Dorset Dry Gin

Back in January 2015, in what seems like a lifetime ago, I took myself along to a Local Producers’ Show, organised by Business South at the Grand Harbour hotel in Southampton. There were of course a few familiar faces there but also some new gastronomic delights we’d never come across before.

Perhaps the most intriguing of these was a new gin, so hot off the press (if you’ll excuse the cumbersome metaphor) that its producer, Conker Spirit, had not yet been given the green light by Her Majesty’s bean counters to sell any. There were, however, samples aplenty and I had a brief chat with founder and distiller, Rupert Holloway, over my first taste of this unique spirit.

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Over the months that followed, we kept a beady eye on Rupert’s progress.  Word of his gin was spreading quickly and was highly anticipated while he waited for the go ahead to start trading. In fact, demand seemed to have built to such an extent that we wondered if we’d ever be able to get our hands on any! Only once the green light was given, did the gin start appearing in bars and restaurants across the land. It soon worked its way across the border into Hampshire, appearing in bars and restaurants a little closer to home. Hurrah!

After just 8 weeks of selling his gin, Rupert was kind enough to free up some time to let me in to his distillery in its hidden location in Southbourne, Dorset, to introduce me to his 30-litre still (her name is Aunt Fanny; we’ll say no more on that.) and talk about his fledgeling enterprise.

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Before launching Conker Spirit, Rupert was in fact a chartered surveyor, qualified to run construction projects. However, like many of us, he always wanted to work for himself and set about finding a different area to throw himself into. Inspired by a YouTube video of an American lawyer who left the legal profession to become a distiller, Rupert applied himself to learning as much as he could about the art of distillation. Not something he took lightly. While maintaining a stressful day job, he worked tirelessly – and at great personal expense – on the research and development of Dorset’s first craft gin.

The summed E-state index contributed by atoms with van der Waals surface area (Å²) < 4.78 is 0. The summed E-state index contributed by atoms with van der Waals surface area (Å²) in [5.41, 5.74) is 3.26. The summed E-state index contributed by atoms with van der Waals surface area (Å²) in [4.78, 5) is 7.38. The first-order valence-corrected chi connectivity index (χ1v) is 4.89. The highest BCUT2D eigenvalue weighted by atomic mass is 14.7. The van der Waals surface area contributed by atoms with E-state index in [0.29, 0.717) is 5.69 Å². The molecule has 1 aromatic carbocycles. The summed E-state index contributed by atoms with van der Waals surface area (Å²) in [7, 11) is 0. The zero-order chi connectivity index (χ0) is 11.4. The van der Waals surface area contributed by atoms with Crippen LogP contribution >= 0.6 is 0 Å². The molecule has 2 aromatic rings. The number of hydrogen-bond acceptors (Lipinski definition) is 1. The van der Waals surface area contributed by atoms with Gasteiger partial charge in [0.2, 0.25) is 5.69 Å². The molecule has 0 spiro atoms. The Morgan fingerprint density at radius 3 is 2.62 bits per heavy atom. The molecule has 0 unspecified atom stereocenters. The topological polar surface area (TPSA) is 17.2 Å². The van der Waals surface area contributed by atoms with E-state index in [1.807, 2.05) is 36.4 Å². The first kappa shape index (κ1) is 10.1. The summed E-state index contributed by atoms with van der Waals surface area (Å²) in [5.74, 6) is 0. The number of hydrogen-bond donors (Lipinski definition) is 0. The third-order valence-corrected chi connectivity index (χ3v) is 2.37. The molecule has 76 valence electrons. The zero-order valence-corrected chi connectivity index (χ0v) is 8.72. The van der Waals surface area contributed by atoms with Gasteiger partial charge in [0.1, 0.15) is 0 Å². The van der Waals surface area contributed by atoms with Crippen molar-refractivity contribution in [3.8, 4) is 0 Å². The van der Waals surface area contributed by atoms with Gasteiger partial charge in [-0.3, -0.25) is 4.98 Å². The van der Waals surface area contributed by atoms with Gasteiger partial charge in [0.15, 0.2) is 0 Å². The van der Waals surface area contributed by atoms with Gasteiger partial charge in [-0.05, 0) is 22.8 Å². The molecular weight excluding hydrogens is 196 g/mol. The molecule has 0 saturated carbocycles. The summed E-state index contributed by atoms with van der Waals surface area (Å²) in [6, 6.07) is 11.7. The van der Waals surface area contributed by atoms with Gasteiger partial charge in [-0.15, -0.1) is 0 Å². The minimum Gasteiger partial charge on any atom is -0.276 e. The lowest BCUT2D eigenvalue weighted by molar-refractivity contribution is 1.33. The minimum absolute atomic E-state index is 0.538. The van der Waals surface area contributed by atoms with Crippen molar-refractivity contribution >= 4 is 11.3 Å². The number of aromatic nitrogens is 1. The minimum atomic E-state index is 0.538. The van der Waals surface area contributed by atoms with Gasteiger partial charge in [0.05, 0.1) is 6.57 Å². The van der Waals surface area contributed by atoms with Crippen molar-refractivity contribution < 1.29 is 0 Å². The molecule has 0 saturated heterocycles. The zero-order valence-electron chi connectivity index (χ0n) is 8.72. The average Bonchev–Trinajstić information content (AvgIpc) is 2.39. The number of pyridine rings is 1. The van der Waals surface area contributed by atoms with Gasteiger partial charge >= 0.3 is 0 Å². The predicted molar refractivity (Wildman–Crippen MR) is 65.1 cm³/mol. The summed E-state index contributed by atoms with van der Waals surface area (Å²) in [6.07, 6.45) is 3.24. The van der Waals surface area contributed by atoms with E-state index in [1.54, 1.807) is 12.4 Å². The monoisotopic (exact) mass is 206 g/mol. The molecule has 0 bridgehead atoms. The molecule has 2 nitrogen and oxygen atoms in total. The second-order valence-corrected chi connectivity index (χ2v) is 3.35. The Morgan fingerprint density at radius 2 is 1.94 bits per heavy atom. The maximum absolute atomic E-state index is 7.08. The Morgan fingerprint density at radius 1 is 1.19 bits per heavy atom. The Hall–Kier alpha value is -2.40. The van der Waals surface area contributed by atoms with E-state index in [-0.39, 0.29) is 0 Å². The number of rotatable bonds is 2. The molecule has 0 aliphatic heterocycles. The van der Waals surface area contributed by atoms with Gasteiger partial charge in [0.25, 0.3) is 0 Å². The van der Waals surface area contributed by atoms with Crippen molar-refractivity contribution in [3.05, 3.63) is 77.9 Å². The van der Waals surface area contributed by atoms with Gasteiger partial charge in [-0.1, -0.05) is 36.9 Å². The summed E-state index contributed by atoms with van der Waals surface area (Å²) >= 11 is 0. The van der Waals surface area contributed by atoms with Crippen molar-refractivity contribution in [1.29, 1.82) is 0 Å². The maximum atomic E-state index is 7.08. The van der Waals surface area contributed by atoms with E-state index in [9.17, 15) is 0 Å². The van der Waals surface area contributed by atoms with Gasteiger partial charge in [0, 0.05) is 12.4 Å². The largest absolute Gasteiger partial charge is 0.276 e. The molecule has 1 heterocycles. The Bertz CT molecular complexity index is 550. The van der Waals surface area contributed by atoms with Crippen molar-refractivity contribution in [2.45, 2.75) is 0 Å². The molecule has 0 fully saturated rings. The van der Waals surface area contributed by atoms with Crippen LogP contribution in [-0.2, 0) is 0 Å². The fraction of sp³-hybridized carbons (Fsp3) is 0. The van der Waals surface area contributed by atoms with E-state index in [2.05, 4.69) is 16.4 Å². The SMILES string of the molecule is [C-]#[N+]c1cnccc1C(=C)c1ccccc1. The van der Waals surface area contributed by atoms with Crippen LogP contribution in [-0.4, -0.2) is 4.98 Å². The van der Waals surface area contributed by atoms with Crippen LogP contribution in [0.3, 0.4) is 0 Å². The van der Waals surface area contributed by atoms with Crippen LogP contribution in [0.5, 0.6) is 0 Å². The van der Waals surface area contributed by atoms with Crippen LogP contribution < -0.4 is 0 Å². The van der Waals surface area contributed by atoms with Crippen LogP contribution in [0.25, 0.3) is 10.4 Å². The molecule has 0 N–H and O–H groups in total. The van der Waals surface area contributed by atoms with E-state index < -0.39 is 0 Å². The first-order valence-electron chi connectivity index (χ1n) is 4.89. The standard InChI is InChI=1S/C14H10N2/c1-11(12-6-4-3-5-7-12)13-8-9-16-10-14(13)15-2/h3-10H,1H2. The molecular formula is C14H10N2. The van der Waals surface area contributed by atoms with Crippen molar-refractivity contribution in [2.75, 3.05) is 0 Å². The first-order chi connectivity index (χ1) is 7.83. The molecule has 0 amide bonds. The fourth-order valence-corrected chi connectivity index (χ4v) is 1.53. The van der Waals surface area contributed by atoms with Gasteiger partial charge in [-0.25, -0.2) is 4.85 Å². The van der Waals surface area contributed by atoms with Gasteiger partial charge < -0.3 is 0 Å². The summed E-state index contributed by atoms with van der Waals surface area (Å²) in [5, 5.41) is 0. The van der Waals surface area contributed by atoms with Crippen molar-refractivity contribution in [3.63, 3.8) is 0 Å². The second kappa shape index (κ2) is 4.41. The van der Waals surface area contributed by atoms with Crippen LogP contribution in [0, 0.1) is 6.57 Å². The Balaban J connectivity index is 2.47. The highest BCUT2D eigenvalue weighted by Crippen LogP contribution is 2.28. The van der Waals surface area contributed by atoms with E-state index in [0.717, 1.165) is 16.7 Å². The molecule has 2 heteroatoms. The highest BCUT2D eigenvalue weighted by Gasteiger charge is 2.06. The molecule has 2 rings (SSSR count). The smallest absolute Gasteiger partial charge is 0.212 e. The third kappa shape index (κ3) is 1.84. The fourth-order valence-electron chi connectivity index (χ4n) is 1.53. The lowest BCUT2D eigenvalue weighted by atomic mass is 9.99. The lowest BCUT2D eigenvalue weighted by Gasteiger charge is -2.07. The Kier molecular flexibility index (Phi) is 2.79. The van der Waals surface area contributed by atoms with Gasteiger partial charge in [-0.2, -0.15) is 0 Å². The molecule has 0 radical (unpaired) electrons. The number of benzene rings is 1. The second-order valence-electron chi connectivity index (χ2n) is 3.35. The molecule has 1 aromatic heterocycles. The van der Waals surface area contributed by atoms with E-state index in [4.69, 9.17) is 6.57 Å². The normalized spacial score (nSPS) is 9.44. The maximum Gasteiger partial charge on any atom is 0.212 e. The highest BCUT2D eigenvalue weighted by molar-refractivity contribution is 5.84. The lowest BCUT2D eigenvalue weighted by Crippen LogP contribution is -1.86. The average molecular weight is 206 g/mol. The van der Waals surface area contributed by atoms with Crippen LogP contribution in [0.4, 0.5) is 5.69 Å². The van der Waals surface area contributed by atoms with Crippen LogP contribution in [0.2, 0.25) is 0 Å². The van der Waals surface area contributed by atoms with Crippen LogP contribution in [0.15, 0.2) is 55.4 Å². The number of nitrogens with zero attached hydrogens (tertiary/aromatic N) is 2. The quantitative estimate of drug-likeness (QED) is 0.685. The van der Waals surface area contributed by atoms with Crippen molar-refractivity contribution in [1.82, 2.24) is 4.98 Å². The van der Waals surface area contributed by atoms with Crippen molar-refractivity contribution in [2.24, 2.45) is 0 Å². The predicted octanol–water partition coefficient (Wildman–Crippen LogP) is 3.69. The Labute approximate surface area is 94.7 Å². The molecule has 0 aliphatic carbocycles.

There are 10 botanicals in ‘Conker Spirit Dorset Dry Gin’, 3 of which are particularly interesting. Elderberries which lend bitter blueberry notes and gorse flowers foraged in the New Forest that contribute a bright flavour. Last but not least there’s samphire, a sea vegetable that adds a certain je ne sais quoi. Perhaps it’s this that brings unusual flavour notes we’re told some people pick up such as caramel and green tea. While these botanicals are somewhat quirky it’s fair to say that this most certainly not another one of those ‘gimmicky’ spirits we see now and again. Despite the gorse flower, this is not a floral gin but it is clean and fresh. It’s been described as having a ‘yellow flavour’ and we can kind of see what’s meant by that. For me, however, the greatest pleasure is in the creaminess of the mouthfeel (Ed.- the samphire at play?). The texture, I find, is almost buttery which makes it an extremely “sippable” gin.

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I left Southbourne that day feeling most inspired by Rupert and his vision for Conker Spirit. His marketing savvy, determination and sense of community spirit suggest that there’s much more of note to come from this little corner of Dorset and we’ll be watching on keenly… with a boston shaker well within reach!

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